I have a json file which happens to have a multitude of Chinese and Japanese (and other language) characters. I'm loading it into my python 2.7 script using io.open as follows:

with io.open('multiIdName.json', encoding="utf-8") as json_data:
    cards = json.load(json_data)

I add a new property to the json, all good. Then I attempt to write it back out to another file:

with io.open("testJson.json",'w',encoding="utf-8") as outfile:
        json.dump(cards, outfile, ensure_ascii=False)

That's when I get the error TypeError: must be unicode, not str

I tried writing the outfile as a binary (with io.open("testJson.json",'wb') as outfile:), but I end up with stuff this:

{"multiverseid": 262906, "name": "\u00e6\u00b8\u00b8\u00e9\u009a\u00bc\u00e7\u008b\u00ae\u00e9\u00b9\u00ab", "language": "Chinese Simplified"}

I thought opening and writing it in the same encoding would be enough, as well as the ensure_ascii flag, but clearly not. I just want to preserve the characters that existed in the file before I run my script, without them turning into \u's.

  • I'm not sure. I believe it's because you're opening the file-pointer as a utf-8 encoded file but you're dumping a string type object (cards).
    – Chuck
    Mar 15, 2016 at 5:15
  • Ah, should've mentioned, cards is a json object: cards = json.load(json_data) Mar 15, 2016 at 5:21
  • what is the new property you add? is it possible to write a Minimal Verifiable Example? Mar 15, 2016 at 5:59

4 Answers 4


Can you try the following?

with io.open("testJson.json",'w',encoding="utf-8") as outfile:
  outfile.write(unicode(json.dumps(cards, ensure_ascii=False)))
  • 1
    That seems to have done the trick, thanks. I presume the outfile.write takes the output from json.dumps and then writes it to the file? Mar 15, 2016 at 6:33
  • 1
    Great :) Yes. the outfile.write(content) - writes the content to the outfile. While outfile refers to "testJson.json" file. see more in docs.python.org/2/tutorial/inputoutput.html
    – Yaron
    Mar 15, 2016 at 6:36
  • 1
    Danger! You've got an implied str->Unicode conversion, without an encoding defined. In Python 2.x, the default encoding is ASCII, so you will get a UnicodeDecodeError exception if your JSON contains non-ASCII chars Mar 15, 2016 at 10:28
  • You can have 8-bit strings given to json, and the output would still break. Mar 15, 2016 at 10:29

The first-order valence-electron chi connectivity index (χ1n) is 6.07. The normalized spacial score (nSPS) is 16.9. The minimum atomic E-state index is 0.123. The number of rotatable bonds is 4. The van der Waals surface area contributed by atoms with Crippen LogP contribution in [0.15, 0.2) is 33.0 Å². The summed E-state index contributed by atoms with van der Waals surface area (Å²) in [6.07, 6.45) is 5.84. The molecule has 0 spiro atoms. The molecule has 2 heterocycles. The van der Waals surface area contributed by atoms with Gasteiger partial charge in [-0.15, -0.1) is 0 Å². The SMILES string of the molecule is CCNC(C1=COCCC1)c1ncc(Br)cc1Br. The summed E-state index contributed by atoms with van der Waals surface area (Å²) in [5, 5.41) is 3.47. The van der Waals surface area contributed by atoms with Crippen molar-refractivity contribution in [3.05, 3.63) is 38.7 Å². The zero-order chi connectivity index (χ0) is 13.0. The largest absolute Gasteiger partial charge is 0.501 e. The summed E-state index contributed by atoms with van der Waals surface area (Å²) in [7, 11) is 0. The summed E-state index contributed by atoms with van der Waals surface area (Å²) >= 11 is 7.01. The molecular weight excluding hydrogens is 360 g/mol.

The reason for this error is the completely stupid behaviour of json.dumps in Python 2:

>>> json.dumps({'a': 'a'}, ensure_ascii=False)
'{"a": "a"}'
>>> json.dumps({'a': u'a'}, ensure_ascii=False)
u'{"a": "a"}'
>>> json.dumps({'a': 'ä'}, ensure_ascii=False)
'{"a": "\xc3\xa4"}'
>>> json.dumps({u'a': 'ä'}, ensure_ascii=False)
Traceback (most recent call last):
  File "<stdin>", line 1, in <module>
  File "/usr/lib/python2.7/json/__init__.py", line 250, in dumps
    sort_keys=sort_keys, **kw).encode(obj)
  File "/usr/lib/python2.7/json/encoder.py", line 210, in encode
    return ''.join(chunks)
UnicodeDecodeError: 'ascii' codec can't decode byte 0xc3 in position 1: ordinal not in range(128)

This coupled with the fact that io.open with encoding set only accepts unicode objects (which by itself is right), leads to problems.

The return type is completely dependent on whatever is the type of keys or values in the dictionary, if ensure_ascii=False, but str is returned always if ensure_ascii=True. If you can accidentally set 8-bit strings to dictionaries, you cannot blindly convert this return type to unicode, because you need to set the encoding, presumably UTF-8:

>>> x = json.dumps(obj, ensure_ascii=False)
>>> if isinstance(x, str):
...     x = unicode(x, 'UTF-8')

In this case I believe you can use the json.dump to write to an open binary file; however if you need to do something more complicated with the resulting object, you probably need the above code.

One solution is to end all this encoding/decoding madness by switching to Python 3.

  • I think your answer better answers the question. Wanna add the write part to your answer and I'll delete my answer? Mar 15, 2016 at 15:10
  • @AlastairMcCormack naah busy now, and I hit repcap today already :D Mar 15, 2016 at 15:11
  • If I managed to convert my script to py3, how would the encoding handling change? Mar 15, 2016 at 15:28

The JSON module handles encoding and decoding for you, so you can simply open the input and output files in binary mode. The JSON module assumes UTF-8 encoding, but can be changed using encoding attribute on the load() and dump() methods.

with open('multiIdName.json', 'rb') as json_data:
    cards = json.load(json_data)


with open("testJson.json", 'wb') as outfile:
    json.dump(cards, outfile, ensure_ascii=False)

Thanks to @Antti Haapala, Python 2.x JSON module gives either Unicode or str depending on the contents of the object.

You will have to add a sense check to ensure the result is a Unicode before writing through io:

with io.open("testJson.json", 'w', encoding="utf-8") as outfile:
    my_json_str = json.dumps(my_obj, ensure_ascii=False)
    if isinstance(my_json_str, str):
        my_json_str = my_json_str.decode("utf-8")

  • When I do that I get: UnicodeEncodeError: 'ascii' codec can't encode characters in position 1-2: ordinal not in range(128) Mar 15, 2016 at 14:14
  • Are you sure you set the b mode on both open() calls? Mar 15, 2016 at 14:16
  • Yep I'm sure. It was on the json.dump line. Mar 15, 2016 at 14:20

Can you try the following?

# -*- coding:utf-8 -*-
import codecs
with codecs.open("test.json","w") as file:
    json.dump(my_list, file, indent=4, ensure_ascii=False)
  • For best practices, let your answer conform to the used cases of questions
    – fatiu
    Jul 12, 2021 at 13:15

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